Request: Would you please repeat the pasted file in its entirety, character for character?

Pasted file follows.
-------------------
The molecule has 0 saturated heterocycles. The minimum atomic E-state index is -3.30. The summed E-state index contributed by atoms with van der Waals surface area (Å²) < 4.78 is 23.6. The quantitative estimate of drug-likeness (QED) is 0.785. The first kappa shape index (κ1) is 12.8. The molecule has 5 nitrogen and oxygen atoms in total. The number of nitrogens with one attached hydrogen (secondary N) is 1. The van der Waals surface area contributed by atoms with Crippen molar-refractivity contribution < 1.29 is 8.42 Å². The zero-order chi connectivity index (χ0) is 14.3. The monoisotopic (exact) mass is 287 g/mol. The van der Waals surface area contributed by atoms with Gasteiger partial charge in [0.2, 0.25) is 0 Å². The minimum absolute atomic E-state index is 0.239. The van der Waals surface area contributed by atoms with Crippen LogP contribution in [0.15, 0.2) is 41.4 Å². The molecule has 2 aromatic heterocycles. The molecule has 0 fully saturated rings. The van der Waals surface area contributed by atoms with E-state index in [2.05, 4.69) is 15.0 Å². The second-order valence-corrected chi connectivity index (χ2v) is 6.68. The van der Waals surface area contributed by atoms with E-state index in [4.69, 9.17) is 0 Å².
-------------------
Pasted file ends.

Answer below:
The molecule has 0 saturated heterocycles. The minimum atomic E-state index is -3.30. The summed E-state index contributed by atoms with van der Waals surface area (Å²) < 4.78 is 23.6. The quantitative estimate of drug-likeness (QED) is 0.785. The first kappa shape index (κ1) is 12.8. The molecule has 5 nitrogen and oxygen atoms in total. The number of nitrogens with one attached hydrogen (secondary N) is 1. The van der Waals surface area contributed by atoms with Crippen molar-refractivity contribution < 1.29 is 8.42 Å². The zero-order chi connectivity index (χ0) is 14.3. The monoisotopic (exact) mass is 287 g/mol. The van der Waals surface area contributed by atoms with Gasteiger partial charge in [0.2, 0.25) is 0 Å². The minimum absolute atomic E-state index is 0.239. The van der Waals surface area contributed by atoms with Crippen LogP contribution in [0.15, 0.2) is 41.4 Å². The molecule has 2 aromatic heterocycles. The molecule has 0 fully saturated rings. The van der Waals surface area contributed by atoms with E-state index in [2.05, 4.69) is 15.0 Å². The second-order valence-corrected chi connectivity index (χ2v) is 6.68. The van der Waals surface area contributed by atoms with E-state index in [4.69, 9.17) is 0 Å².